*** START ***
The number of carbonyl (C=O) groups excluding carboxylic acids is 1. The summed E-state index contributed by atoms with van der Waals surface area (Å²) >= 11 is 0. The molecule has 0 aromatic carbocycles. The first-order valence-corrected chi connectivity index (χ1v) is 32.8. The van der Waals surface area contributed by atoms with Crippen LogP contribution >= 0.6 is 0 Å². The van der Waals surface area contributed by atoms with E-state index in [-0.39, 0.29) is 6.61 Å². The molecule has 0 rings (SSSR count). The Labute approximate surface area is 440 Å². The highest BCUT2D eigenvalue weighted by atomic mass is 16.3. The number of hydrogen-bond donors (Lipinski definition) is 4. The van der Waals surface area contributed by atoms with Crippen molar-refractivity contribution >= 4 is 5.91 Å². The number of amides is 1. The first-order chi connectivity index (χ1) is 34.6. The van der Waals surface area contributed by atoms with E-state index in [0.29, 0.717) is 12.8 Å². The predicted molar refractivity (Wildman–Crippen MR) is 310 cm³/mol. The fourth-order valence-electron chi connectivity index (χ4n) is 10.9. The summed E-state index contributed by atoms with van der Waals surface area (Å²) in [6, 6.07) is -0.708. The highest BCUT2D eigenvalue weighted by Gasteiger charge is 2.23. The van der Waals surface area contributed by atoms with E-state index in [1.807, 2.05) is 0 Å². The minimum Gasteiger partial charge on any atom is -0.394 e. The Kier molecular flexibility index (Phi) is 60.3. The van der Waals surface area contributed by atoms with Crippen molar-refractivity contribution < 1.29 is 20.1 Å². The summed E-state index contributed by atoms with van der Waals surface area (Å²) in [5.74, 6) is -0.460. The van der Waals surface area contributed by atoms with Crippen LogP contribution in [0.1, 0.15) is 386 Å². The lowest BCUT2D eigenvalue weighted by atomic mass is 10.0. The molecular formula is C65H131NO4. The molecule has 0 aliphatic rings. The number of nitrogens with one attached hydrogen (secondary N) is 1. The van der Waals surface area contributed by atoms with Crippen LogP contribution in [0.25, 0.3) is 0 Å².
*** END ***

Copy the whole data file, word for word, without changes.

The number of carbonyl (C=O) groups excluding carboxylic acids is 1. The summed E-state index contributed by atoms with van der Waals surface area (Å²) >= 11 is 0. The molecule has 0 aromatic carbocycles. The first-order valence-corrected chi connectivity index (χ1v) is 32.8. The van der Waals surface area contributed by atoms with Crippen LogP contribution >= 0.6 is 0 Å². The van der Waals surface area contributed by atoms with E-state index in [-0.39, 0.29) is 6.61 Å². The molecule has 0 rings (SSSR count). The Labute approximate surface area is 440 Å². The highest BCUT2D eigenvalue weighted by atomic mass is 16.3. The number of hydrogen-bond donors (Lipinski definition) is 4. The van der Waals surface area contributed by atoms with Crippen molar-refractivity contribution >= 4 is 5.91 Å². The number of amides is 1. The first-order chi connectivity index (χ1) is 34.6. The van der Waals surface area contributed by atoms with E-state index in [0.29, 0.717) is 12.8 Å². The predicted molar refractivity (Wildman–Crippen MR) is 310 cm³/mol. The fourth-order valence-electron chi connectivity index (χ4n) is 10.9. The summed E-state index contributed by atoms with van der Waals surface area (Å²) in [6, 6.07) is -0.708. The highest BCUT2D eigenvalue weighted by Gasteiger charge is 2.23. The van der Waals surface area contributed by atoms with E-state index in [1.807, 2.05) is 0 Å². The minimum Gasteiger partial charge on any atom is -0.394 e. The Kier molecular flexibility index (Phi) is 60.3. The van der Waals surface area contributed by atoms with Crippen molar-refractivity contribution < 1.29 is 20.1 Å². The summed E-state index contributed by atoms with van der Waals surface area (Å²) in [5.74, 6) is -0.460. The van der Waals surface area contributed by atoms with Crippen LogP contribution in [0.1, 0.15) is 386 Å². The lowest BCUT2D eigenvalue weighted by atomic mass is 10.0. The molecular formula is C65H131NO4. The molecule has 0 aliphatic rings. The number of nitrogens with one attached hydrogen (secondary N) is 1. The van der Waals surface area contributed by atoms with Crippen LogP contribution in [0.25, 0.3) is 0 Å².